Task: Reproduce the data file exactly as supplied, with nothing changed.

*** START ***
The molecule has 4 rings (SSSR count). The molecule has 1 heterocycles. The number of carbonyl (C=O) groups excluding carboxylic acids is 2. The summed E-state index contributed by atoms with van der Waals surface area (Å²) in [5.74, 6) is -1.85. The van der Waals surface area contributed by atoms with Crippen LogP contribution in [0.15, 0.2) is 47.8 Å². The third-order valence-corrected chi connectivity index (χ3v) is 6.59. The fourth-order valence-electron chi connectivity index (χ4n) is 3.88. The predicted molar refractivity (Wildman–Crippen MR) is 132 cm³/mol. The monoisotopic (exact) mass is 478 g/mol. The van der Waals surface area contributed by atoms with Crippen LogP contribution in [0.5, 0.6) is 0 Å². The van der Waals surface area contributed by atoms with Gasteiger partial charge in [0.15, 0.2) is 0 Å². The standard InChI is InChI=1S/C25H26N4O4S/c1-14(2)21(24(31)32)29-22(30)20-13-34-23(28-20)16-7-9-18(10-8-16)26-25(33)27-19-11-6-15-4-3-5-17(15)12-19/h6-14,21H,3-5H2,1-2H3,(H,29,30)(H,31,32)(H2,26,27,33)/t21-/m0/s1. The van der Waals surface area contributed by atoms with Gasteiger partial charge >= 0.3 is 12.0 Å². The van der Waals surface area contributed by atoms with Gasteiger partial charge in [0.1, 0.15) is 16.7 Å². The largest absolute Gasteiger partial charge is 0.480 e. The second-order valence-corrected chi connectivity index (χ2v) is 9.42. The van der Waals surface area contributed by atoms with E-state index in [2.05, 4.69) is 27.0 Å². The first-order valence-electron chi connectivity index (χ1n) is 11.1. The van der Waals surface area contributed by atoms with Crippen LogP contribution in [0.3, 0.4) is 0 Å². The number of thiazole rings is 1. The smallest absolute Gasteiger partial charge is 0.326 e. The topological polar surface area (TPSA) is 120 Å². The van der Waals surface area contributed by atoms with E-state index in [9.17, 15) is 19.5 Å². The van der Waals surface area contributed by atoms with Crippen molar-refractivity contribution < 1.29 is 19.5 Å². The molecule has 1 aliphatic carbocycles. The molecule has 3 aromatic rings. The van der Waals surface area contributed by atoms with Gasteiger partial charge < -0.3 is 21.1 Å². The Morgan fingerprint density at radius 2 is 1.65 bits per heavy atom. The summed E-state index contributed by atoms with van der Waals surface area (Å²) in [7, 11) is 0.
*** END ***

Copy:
The molecule has 4 rings (SSSR count). The molecule has 1 heterocycles. The number of carbonyl (C=O) groups excluding carboxylic acids is 2. The summed E-state index contributed by atoms with van der Waals surface area (Å²) in [5.74, 6) is -1.85. The van der Waals surface area contributed by atoms with Crippen LogP contribution in [0.15, 0.2) is 47.8 Å². The third-order valence-corrected chi connectivity index (χ3v) is 6.59. The fourth-order valence-electron chi connectivity index (χ4n) is 3.88. The predicted molar refractivity (Wildman–Crippen MR) is 132 cm³/mol. The monoisotopic (exact) mass is 478 g/mol. The van der Waals surface area contributed by atoms with Crippen LogP contribution in [0.5, 0.6) is 0 Å². The van der Waals surface area contributed by atoms with Gasteiger partial charge in [0.15, 0.2) is 0 Å². The standard InChI is InChI=1S/C25H26N4O4S/c1-14(2)21(24(31)32)29-22(30)20-13-34-23(28-20)16-7-9-18(10-8-16)26-25(33)27-19-11-6-15-4-3-5-17(15)12-19/h6-14,21H,3-5H2,1-2H3,(H,29,30)(H,31,32)(H2,26,27,33)/t21-/m0/s1. The van der Waals surface area contributed by atoms with Gasteiger partial charge >= 0.3 is 12.0 Å². The van der Waals surface area contributed by atoms with Gasteiger partial charge in [0.1, 0.15) is 16.7 Å². The largest absolute Gasteiger partial charge is 0.480 e. The second-order valence-corrected chi connectivity index (χ2v) is 9.42. The van der Waals surface area contributed by atoms with E-state index in [2.05, 4.69) is 27.0 Å². The first-order valence-electron chi connectivity index (χ1n) is 11.1. The van der Waals surface area contributed by atoms with Crippen LogP contribution in [0.3, 0.4) is 0 Å². The number of thiazole rings is 1. The smallest absolute Gasteiger partial charge is 0.326 e. The topological polar surface area (TPSA) is 120 Å². The van der Waals surface area contributed by atoms with E-state index in [9.17, 15) is 19.5 Å². The van der Waals surface area contributed by atoms with Crippen molar-refractivity contribution < 1.29 is 19.5 Å². The molecule has 1 aliphatic carbocycles. The molecule has 3 aromatic rings. The van der Waals surface area contributed by atoms with Gasteiger partial charge < -0.3 is 21.1 Å². The Morgan fingerprint density at radius 2 is 1.65 bits per heavy atom. The summed E-state index contributed by atoms with van der Waals surface area (Å²) in [7, 11) is 0.